The line between respectful and rude holiday photos

By Kirrily Schwarz

Concentration camps and memorials are emotionally-charged. Where is the line between remembering them, and being downright rude?

'Travelled to Auschwitz. Only photo I feel is respectful to post,' wrote one Reddit user. Photo / Embo1, Imgur
'Travelled to Auschwitz. Only photo I feel is respectful to post,' wrote one Reddit user. Photo / Embo1, Imgur

The photo shows a railway disappearing into the distance, with yellow roses and red candles laid on the tracks at Auschwitz, the notorious Nazi death camp.

"Travelled to Auschwitz. Only photo I feel is respectful to post in Camp 2," says the caption.

The image, shared on Reddit, has caused an undercurrent of anger to bubble to the surface - not just about Auschwitz, but the sites of other atrocities around the world like the atomic bomb memorial in Hiroshima and Ground Zero in New York.

"The among of smiling, selfie-taking tourists was sickening," one user wrote about his trip to the Dachau concentration camp, in Germany.

"I saw a bunch of kids on the way out trying to do a bunch of stupid poses, silly faces and hand signs while trying to get the main entrance in the background (standing on the trail tracks) for photos.

Had to repress the urge to smack them," said another.

One person said their visit to Dachau was punctuated by an annoying tourist who kept whistling the "mockingjay" tune from the Hunger Games movies.

"I don't understand how people feel that behaving in these ways could be at all acceptable."

Last month, a group of men was kicked out of Ground Zero in New York, for taking selfies with a blow-up sex doll during a bucks' party.

Huge crowds gather at the 9/11 memorial in New York, where 2996 people were killed. Photo / 123RF
Huge crowds gather at the 9/11 memorial in New York, where 2996 people were killed. Photo / 123RF

"I'm speechless. I don't even have any words for that - it's a disgrace," said Rosanne Hughes, whose husband was on the 107th floor when the plane hit.

"That is sacred ground, I lost my husband and I don't even know what to say - it's disgusting."

And while sex toys don't appear every day, many say tourists often lack respect.

"Seeing the tourists taking photos and smiling actually made me angry. Not annoyed.
Honestly angry. I almost said something, only thing stopping me was I felt like causing a scene would be worse," said one New York user.

"I understand it's not done in malice, I just couldn't imagine using a selfie stick with a group of friends, smiling and laughing where thousands of people were killed," agreed another, who works right next to the World Trade Center.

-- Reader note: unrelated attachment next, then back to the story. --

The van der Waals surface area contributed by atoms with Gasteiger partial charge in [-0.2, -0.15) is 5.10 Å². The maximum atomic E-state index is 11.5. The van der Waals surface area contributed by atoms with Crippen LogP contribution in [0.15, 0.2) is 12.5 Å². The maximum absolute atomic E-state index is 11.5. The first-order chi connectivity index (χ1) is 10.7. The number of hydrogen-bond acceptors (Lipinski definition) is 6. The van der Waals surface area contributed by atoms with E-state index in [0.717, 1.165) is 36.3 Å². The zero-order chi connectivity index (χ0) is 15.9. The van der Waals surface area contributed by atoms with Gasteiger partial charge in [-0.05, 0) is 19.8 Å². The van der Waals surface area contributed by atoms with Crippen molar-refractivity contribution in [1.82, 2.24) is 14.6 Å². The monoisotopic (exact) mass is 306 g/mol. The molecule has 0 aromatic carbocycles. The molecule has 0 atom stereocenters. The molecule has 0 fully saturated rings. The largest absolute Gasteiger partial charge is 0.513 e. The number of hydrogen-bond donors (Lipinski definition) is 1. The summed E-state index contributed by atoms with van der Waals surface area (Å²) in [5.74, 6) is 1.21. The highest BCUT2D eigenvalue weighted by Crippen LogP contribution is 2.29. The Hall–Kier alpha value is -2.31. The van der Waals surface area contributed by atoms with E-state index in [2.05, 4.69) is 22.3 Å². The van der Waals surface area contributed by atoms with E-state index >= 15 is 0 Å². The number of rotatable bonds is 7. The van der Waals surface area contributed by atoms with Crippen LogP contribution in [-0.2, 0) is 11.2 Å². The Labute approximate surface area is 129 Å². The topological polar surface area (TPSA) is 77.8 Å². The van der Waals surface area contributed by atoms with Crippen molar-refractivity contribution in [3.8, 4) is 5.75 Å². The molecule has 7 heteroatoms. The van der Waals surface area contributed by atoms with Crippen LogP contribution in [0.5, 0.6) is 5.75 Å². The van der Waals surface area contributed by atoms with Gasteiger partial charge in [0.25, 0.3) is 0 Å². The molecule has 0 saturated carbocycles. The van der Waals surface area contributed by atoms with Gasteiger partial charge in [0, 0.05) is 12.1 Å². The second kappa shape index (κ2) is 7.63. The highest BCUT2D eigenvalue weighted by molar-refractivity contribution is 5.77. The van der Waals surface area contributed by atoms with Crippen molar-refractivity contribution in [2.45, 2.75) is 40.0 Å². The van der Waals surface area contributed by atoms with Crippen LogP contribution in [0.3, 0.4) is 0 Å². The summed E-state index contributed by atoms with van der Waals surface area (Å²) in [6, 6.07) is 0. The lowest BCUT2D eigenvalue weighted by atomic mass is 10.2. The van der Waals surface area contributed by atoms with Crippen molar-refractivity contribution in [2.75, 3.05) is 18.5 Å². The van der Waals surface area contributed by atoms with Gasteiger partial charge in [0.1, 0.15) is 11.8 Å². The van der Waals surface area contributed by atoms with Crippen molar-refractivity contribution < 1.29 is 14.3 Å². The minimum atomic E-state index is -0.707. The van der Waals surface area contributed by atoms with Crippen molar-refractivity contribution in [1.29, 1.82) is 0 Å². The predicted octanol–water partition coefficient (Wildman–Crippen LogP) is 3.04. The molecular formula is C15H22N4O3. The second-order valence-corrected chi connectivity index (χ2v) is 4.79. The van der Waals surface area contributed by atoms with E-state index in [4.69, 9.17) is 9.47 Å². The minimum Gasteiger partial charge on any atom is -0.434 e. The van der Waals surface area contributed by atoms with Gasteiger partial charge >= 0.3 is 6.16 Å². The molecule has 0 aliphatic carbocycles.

One tourist, who was visited New York with his family, says he opted out.

"We wound up for a pose while there not even thinking about it, and it suddenly hit me how wrong it was ... and I put the camera down," he said.

But while some tourists take photos without considering the context, many Reddit users argue it's a way of preserving the intense emotions they felt.

One user discussed the Peace Memorial Museum in Hiroshima, which has preserved bloodstained children's clothing from when the city was rocked by an atomic bomb.

As many as 140,000 people died in the world's first nuclear attack at Hiroshima in Japan. Photo / Getty Images
As many as 140,000 people died in the world's first nuclear attack at Hiroshima in Japan. Photo / Getty Images

"The descriptions for most of them said they managed to find their way back to their homes, only to succumb from their injuries in their parents arms. I couldn't hold back the tears."

Another said Auschwitz didn't feel real until they walked through the camp.

"Yeah I knew people suffered greatly, but I didn't have any frame of reference for what it might have been like until I saw it for myself. It really is indescribable, and no words do it justice."

In that sense, it's a way of making sure humans never let these things happen again.

Most Redditors agreed it all comes down to intention.

The infamous main gate of Auschwitz, where 1.1 million people died during the Holocaust. Photo / 123RF
The infamous main gate of Auschwitz, where 1.1 million people died during the Holocaust. Photo / 123RF

"It's not a tourism stop. It's a memorial. A solemn reminder of the horrors that man is capable, a promise to never repeat, and an opportunity to pay your respect," said one.

"Trying to use real human misery of others for your own benefit is gross," said another.

"Are you trying to trade genocide for internet points? Instagram likes? Facebook reactions?"

The user who posted the original photo admitted to "persistent lingering sadness".

"I posted this one specifically because it shows not just the location, but mainly captures unity of people's remembrance in the flowers and candles," they said. "That's why I felt it was respectful and justified to share, not because 'I' visited Auschwitz and wanted people to know."

- news.com.au

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